There’s no arguing with the fact that air travel has mostly ground to a halt during the coronavirus outbreak. Plenty of media outlets have been featuring pictures of empty terminals and TSA agents standing idle as they wait for passengers. This means that revenue for the major air carriers is plunging. So yesterday, as the deadline for applying for help from the government arrived, all of the airlines applied for grants to bail them out. Please note that these are not loans the airlines would have to pay back. They are grants. In other words, “free money” to keep them afloat. (Associated Press)
Delta Air Lines, American Airlines, United Airlines, Southwest and JetBlue said they applied Friday for their share of $25 billion in federal grants designed to cover airline payrolls for the next six months. None disclosed the amount they are seeking.
The grant money was part of $2.2 trillion relief bill approved last week. Delta’s CEO says his airline is burning more than $60 million cash per day, and United’s president puts it at $100 million a day. Airline revenue has cratered during the coronavirus outbreak. Delta carried 38,000 passengers last Saturday. On a normal Saturday in late March it flies 600,000.
Yes, yes… we get it. The number of people flying on Thursday of this week was down 95% from the same day last year. More than one-half of all commercial airline jets globally are currently grounded. Things are tough all over.
So Uncle Sam – and all of you taxpayers out there – are just going to bail them out? We’ve already covered the numerous reasons why this is a bad idea and totally not needed. But even if it is going to happen, there need to be some serious protections provided for the taxpayers and the airlines need to put something on the table to make this all worthwhile.
Sadly, CNBC looked over the grant application details and it doesn’t look like that’s going to happen in any meaningful way. It appears that the major air carriers are only being asked for two things in exchange for the massive taxpayer-funded grants they are seeking. First, they have to promise not to lay off their workers or cut their pay until the fall. And second, they may be required to give up as much as 2% of their equity stakes… to the federal government.
What direct benefits are there in this for the taxpayers and the air travel passengers? Will the airlines be promising to bring seat sizes and legroom back to at least tolerable levels? Will they fix their broken mileage reward systems? How about some actually edible food on long flights? Nope. Nothing of the sort.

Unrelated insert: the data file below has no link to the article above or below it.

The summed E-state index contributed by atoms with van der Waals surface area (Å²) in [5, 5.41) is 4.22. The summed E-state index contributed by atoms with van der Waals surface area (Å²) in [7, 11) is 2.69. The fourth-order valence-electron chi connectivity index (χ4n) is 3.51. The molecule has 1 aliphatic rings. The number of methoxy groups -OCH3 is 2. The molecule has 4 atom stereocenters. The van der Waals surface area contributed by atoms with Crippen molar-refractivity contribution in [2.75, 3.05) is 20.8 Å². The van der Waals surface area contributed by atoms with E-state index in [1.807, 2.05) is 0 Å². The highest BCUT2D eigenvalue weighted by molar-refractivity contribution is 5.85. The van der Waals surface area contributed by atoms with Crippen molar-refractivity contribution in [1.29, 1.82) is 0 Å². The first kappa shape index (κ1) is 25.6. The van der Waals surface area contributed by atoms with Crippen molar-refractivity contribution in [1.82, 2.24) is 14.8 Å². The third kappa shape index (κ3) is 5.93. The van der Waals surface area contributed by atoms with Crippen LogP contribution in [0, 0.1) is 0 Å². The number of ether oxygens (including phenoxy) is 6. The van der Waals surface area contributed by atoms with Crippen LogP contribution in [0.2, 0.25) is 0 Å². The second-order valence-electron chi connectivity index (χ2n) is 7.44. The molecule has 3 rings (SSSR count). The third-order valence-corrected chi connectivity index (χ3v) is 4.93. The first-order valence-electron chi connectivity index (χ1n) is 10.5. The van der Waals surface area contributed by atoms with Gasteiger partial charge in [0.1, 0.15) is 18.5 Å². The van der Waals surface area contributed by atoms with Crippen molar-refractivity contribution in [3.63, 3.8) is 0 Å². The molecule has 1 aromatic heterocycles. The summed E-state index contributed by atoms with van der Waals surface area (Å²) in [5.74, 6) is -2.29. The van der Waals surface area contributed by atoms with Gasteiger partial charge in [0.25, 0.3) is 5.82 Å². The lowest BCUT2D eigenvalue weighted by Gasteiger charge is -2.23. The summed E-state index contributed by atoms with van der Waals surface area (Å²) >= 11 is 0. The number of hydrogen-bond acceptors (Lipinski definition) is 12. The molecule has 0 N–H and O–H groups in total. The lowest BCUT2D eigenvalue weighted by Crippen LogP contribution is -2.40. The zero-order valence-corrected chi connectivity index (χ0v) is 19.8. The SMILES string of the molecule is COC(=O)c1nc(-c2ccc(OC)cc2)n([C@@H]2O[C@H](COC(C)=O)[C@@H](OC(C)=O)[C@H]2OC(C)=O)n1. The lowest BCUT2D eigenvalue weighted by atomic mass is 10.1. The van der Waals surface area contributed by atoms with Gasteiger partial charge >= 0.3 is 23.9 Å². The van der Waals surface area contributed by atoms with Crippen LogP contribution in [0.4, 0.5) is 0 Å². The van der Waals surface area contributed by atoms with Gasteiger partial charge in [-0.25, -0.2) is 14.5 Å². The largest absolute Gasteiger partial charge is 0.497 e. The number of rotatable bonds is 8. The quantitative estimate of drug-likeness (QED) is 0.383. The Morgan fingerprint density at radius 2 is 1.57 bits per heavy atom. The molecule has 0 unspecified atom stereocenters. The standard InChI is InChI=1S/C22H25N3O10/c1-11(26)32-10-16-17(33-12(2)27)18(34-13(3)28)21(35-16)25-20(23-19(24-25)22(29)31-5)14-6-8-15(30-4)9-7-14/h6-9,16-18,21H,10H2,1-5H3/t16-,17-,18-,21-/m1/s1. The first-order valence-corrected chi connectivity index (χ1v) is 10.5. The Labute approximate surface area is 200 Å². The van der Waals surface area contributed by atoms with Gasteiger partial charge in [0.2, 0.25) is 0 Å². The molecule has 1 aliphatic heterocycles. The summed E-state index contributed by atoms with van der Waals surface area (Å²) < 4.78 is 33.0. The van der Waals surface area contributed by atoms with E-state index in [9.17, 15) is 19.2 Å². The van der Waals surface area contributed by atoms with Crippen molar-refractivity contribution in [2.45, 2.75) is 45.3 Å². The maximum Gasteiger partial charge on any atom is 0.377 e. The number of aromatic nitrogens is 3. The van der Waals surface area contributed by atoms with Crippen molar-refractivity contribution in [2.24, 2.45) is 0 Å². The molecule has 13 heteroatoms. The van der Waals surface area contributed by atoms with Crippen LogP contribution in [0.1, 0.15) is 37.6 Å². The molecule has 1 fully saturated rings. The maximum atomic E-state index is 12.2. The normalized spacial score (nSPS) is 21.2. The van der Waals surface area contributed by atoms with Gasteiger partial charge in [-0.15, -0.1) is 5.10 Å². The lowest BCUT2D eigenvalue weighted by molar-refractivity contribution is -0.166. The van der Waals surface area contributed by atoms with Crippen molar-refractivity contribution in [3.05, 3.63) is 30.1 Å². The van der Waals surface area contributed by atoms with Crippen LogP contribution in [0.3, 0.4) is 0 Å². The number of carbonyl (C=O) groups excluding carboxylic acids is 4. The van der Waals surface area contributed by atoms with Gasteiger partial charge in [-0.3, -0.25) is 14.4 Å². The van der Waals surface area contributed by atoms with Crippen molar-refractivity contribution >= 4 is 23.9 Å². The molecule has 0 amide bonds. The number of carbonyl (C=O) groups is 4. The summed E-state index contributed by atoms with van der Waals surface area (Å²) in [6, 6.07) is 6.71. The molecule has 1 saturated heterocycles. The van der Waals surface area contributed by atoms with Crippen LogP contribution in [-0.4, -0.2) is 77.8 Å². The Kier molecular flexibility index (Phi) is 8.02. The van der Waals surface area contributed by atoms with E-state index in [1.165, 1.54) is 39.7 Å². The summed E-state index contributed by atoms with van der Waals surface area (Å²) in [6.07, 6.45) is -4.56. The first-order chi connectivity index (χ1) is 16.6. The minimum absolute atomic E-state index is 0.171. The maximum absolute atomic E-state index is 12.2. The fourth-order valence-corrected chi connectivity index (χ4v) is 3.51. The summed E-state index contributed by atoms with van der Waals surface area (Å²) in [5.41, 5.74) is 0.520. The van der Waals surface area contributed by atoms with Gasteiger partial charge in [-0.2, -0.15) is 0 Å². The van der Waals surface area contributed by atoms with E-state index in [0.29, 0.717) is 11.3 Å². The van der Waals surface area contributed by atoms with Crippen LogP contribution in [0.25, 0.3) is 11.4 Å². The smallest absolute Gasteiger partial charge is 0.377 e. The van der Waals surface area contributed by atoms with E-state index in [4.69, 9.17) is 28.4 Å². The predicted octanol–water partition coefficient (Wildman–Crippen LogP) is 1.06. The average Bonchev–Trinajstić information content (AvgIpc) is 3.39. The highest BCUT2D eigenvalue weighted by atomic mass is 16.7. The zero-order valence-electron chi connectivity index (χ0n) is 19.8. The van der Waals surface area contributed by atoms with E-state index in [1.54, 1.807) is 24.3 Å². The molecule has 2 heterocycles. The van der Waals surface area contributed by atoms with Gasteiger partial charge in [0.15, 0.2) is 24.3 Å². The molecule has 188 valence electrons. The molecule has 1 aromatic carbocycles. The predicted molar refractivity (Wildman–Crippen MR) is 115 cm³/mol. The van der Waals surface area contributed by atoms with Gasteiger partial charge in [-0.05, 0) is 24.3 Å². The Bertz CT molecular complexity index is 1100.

I’m not cheerleading for anyone to lose their jobs, particularly in the current environment, but this is simply a bad deal. As was noted in the analysis that I linked above from Richard Squire, a professor at the Fordham University School of Law specializing in corporate bankruptcy law, there is a much simpler and cleaner model that would save the airlines without hanging the taxpayers out to dry. They can simply go into chapter 11 bankruptcy protection (just as every one of them successfully did between 2002 and 2011) and emerge back into profitability when the pandemic has passed and normal air travel resumes. Does that mean that most of their workers would be laid off? Almost certainly. Not to be too heartless about this, but why do airline workers deserve special treatment?
What about all of the waiters, waitresses, bartenders and cooks who are out of work all around the country? Where’s their bailout? What about the rest of the literally tens of millions of Americans who are currently being sidelined? All of those airline workers would qualify for federally enhanced unemployment benefits just like everyone else and they would be collecting up to one thousand dollars per week straight through until the airlines are back up and running at full capacity.
And where did the idea to have the airline give up a percentage of their equity stakes to the federal government come from? You should probably realize that what we’re talking about here is the partial nationalization of the airline industry. So we’re bailing them out to create another federal revenue stream? Seriously?
This entire deal is garbage and it’s not even needed. In their desperation to look like they’re at least “doing something,” Congress has sold its citizens down the river yet again. And in the process, they’ve reaffirmed the “special” status of the airlines above all other businesses in the United States and allowed more socialism to creep into the system through nationalization of the private sector.